The Russian conquest of Central Asia was perhaps the nineteenth century’s most dramatic and successful example of European imperial expansion, adding 1.5 million square miles and at least 6 million people – most of them Muslims – to the Tsar’s domains. Alexander Morrison provides the first comprehensive military and diplomatic history of the conquest to be published for over a hundred years. From the earliest conflicts on the steppe frontier in the 1830s to the annexation of the Pamirs in the early 1900s, he gives a detailed account of the logistics and operational history of Russian wars against Khoqand, Bukhara and Khiva, the capture of Tashkent and Samarkand, and the bloody subjection of the Turkmen, as well as Russian diplomatic relations with China, Persia and the British Empire. Based on archival research in Russia, Kazakhstan, Uzbekistan, Georgia and India, memoirs and Islamic chronicles, this book explains how Russia conquered a colonial empire in Central Asia, with consequences that still resonate today.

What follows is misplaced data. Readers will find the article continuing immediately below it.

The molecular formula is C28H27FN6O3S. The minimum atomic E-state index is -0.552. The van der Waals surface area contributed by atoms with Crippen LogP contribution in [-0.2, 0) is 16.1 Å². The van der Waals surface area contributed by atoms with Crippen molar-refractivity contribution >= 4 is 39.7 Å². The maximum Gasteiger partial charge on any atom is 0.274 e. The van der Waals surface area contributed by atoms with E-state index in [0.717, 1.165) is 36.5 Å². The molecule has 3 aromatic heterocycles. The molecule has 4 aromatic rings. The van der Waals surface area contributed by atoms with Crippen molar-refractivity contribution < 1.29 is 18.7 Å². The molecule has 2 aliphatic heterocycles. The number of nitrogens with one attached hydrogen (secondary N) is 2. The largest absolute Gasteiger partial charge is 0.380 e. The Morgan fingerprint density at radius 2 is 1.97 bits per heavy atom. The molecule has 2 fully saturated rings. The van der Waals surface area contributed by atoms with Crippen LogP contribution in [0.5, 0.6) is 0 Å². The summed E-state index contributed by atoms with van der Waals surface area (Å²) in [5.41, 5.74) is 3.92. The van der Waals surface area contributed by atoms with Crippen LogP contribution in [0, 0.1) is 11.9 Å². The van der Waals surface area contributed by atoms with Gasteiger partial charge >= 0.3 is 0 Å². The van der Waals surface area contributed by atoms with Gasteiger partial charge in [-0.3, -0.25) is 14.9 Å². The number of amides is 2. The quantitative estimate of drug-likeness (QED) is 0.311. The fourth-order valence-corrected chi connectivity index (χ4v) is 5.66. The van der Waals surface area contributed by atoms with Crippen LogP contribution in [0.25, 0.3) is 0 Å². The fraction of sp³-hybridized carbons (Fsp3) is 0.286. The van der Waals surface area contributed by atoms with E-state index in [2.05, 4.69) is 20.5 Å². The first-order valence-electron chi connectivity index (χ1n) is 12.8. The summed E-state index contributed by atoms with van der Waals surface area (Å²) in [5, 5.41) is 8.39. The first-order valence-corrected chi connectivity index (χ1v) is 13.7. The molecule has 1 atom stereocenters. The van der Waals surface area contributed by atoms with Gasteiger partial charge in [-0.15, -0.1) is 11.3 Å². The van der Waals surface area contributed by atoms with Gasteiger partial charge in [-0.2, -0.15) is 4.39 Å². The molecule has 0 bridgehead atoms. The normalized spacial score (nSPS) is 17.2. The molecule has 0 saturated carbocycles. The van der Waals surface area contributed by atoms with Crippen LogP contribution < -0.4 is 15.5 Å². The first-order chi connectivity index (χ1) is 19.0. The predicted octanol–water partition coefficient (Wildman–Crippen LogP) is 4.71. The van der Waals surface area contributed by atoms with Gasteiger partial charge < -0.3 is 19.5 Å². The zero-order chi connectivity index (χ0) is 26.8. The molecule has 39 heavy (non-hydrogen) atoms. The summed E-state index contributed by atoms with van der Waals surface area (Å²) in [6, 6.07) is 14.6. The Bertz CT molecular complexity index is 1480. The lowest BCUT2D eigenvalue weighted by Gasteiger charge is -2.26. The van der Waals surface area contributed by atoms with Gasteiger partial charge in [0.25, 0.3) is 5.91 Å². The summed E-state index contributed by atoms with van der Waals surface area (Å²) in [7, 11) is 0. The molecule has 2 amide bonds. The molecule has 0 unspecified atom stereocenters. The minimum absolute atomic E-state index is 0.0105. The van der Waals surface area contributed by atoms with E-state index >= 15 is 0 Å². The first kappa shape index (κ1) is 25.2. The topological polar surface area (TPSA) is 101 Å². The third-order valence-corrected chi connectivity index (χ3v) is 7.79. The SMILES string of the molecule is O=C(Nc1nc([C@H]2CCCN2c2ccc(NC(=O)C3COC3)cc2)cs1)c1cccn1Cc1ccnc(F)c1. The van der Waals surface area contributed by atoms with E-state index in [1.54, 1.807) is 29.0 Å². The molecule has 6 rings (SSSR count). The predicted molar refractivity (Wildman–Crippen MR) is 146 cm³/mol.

- Provides multiple perspectives on the conquest, giving a voice and agency to Central Asian actors
- Combines Russian and English-language archival sources with memoir literature and Persianate chronicles
- Based on extensive research in Russia, Kazakhstan, Uzbekistan, Georgia and India